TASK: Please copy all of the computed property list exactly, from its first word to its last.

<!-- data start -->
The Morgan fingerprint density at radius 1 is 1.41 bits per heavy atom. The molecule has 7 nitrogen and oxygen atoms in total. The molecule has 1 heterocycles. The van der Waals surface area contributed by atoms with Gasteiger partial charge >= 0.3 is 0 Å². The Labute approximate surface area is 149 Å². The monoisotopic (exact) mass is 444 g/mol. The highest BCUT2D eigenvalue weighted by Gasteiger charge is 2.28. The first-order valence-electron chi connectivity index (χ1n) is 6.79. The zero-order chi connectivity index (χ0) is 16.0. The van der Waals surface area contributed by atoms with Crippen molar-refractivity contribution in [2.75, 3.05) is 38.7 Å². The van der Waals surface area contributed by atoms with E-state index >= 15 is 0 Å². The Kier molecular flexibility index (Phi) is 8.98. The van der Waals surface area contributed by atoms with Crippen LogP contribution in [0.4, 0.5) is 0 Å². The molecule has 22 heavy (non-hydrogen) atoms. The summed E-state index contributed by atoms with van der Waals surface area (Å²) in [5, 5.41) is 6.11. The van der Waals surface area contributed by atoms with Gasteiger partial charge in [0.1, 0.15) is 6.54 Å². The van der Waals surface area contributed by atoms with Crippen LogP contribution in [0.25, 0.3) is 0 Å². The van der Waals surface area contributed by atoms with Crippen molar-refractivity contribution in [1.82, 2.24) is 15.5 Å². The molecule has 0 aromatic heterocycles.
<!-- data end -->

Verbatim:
The Morgan fingerprint density at radius 1 is 1.41 bits per heavy atom. The molecule has 7 nitrogen and oxygen atoms in total. The molecule has 1 heterocycles. The van der Waals surface area contributed by atoms with Gasteiger partial charge >= 0.3 is 0 Å². The Labute approximate surface area is 149 Å². The monoisotopic (exact) mass is 444 g/mol. The highest BCUT2D eigenvalue weighted by Gasteiger charge is 2.28. The first-order valence-electron chi connectivity index (χ1n) is 6.79. The zero-order chi connectivity index (χ0) is 16.0. The van der Waals surface area contributed by atoms with Crippen molar-refractivity contribution in [2.75, 3.05) is 38.7 Å². The van der Waals surface area contributed by atoms with E-state index >= 15 is 0 Å². The Kier molecular flexibility index (Phi) is 8.98. The van der Waals surface area contributed by atoms with Crippen LogP contribution in [0.4, 0.5) is 0 Å². The molecule has 22 heavy (non-hydrogen) atoms. The summed E-state index contributed by atoms with van der Waals surface area (Å²) in [5, 5.41) is 6.11. The van der Waals surface area contributed by atoms with Gasteiger partial charge in [0.1, 0.15) is 6.54 Å². The van der Waals surface area contributed by atoms with Crippen LogP contribution in [0.25, 0.3) is 0 Å². The van der Waals surface area contributed by atoms with Crippen molar-refractivity contribution in [1.82, 2.24) is 15.5 Å². The molecule has 0 aromatic heterocycles.